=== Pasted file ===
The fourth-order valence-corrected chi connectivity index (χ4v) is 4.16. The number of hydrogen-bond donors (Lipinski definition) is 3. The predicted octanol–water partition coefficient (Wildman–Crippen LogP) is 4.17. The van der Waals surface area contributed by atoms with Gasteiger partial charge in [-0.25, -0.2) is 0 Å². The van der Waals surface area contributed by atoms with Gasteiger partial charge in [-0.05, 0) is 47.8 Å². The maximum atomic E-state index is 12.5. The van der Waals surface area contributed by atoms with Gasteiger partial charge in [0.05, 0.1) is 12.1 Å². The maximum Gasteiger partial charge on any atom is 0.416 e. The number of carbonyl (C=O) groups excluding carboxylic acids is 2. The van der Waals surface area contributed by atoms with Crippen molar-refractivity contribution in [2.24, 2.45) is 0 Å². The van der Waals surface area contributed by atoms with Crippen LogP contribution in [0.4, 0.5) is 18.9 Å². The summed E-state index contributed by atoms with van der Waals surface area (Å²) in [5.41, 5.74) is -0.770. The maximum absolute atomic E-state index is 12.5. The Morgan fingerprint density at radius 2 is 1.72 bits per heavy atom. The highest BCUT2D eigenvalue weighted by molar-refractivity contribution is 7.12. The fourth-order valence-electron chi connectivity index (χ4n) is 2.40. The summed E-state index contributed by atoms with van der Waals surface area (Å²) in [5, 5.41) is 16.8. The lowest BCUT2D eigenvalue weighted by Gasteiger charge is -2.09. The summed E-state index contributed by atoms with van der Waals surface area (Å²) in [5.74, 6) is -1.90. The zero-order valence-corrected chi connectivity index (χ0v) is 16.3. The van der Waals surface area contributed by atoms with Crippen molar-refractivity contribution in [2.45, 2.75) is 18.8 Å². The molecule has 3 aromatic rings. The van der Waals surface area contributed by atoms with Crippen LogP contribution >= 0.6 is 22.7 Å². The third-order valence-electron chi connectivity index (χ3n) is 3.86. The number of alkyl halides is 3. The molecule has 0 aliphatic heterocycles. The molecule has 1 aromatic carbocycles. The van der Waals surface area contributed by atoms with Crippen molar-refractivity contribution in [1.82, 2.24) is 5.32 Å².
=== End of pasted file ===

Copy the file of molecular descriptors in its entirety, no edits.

The fourth-order valence-corrected chi connectivity index (χ4v) is 4.16. The number of hydrogen-bond donors (Lipinski definition) is 3. The predicted octanol–water partition coefficient (Wildman–Crippen LogP) is 4.17. The van der Waals surface area contributed by atoms with Gasteiger partial charge in [-0.25, -0.2) is 0 Å². The van der Waals surface area contributed by atoms with Gasteiger partial charge in [-0.05, 0) is 47.8 Å². The maximum atomic E-state index is 12.5. The van der Waals surface area contributed by atoms with Gasteiger partial charge in [0.05, 0.1) is 12.1 Å². The maximum Gasteiger partial charge on any atom is 0.416 e. The number of carbonyl (C=O) groups excluding carboxylic acids is 2. The van der Waals surface area contributed by atoms with Crippen molar-refractivity contribution in [2.24, 2.45) is 0 Å². The van der Waals surface area contributed by atoms with Crippen LogP contribution in [0.4, 0.5) is 18.9 Å². The summed E-state index contributed by atoms with van der Waals surface area (Å²) in [5.41, 5.74) is -0.770. The maximum absolute atomic E-state index is 12.5. The Morgan fingerprint density at radius 2 is 1.72 bits per heavy atom. The highest BCUT2D eigenvalue weighted by molar-refractivity contribution is 7.12. The fourth-order valence-electron chi connectivity index (χ4n) is 2.40. The summed E-state index contributed by atoms with van der Waals surface area (Å²) in [5, 5.41) is 16.8. The lowest BCUT2D eigenvalue weighted by Gasteiger charge is -2.09. The summed E-state index contributed by atoms with van der Waals surface area (Å²) in [5.74, 6) is -1.90. The zero-order valence-corrected chi connectivity index (χ0v) is 16.3. The van der Waals surface area contributed by atoms with Crippen molar-refractivity contribution in [2.45, 2.75) is 18.8 Å². The molecule has 3 aromatic rings. The van der Waals surface area contributed by atoms with Crippen LogP contribution >= 0.6 is 22.7 Å². The third-order valence-electron chi connectivity index (χ3n) is 3.86. The number of alkyl halides is 3. The molecule has 0 aliphatic heterocycles. The molecule has 1 aromatic carbocycles. The van der Waals surface area contributed by atoms with Crippen molar-refractivity contribution in [1.82, 2.24) is 5.32 Å².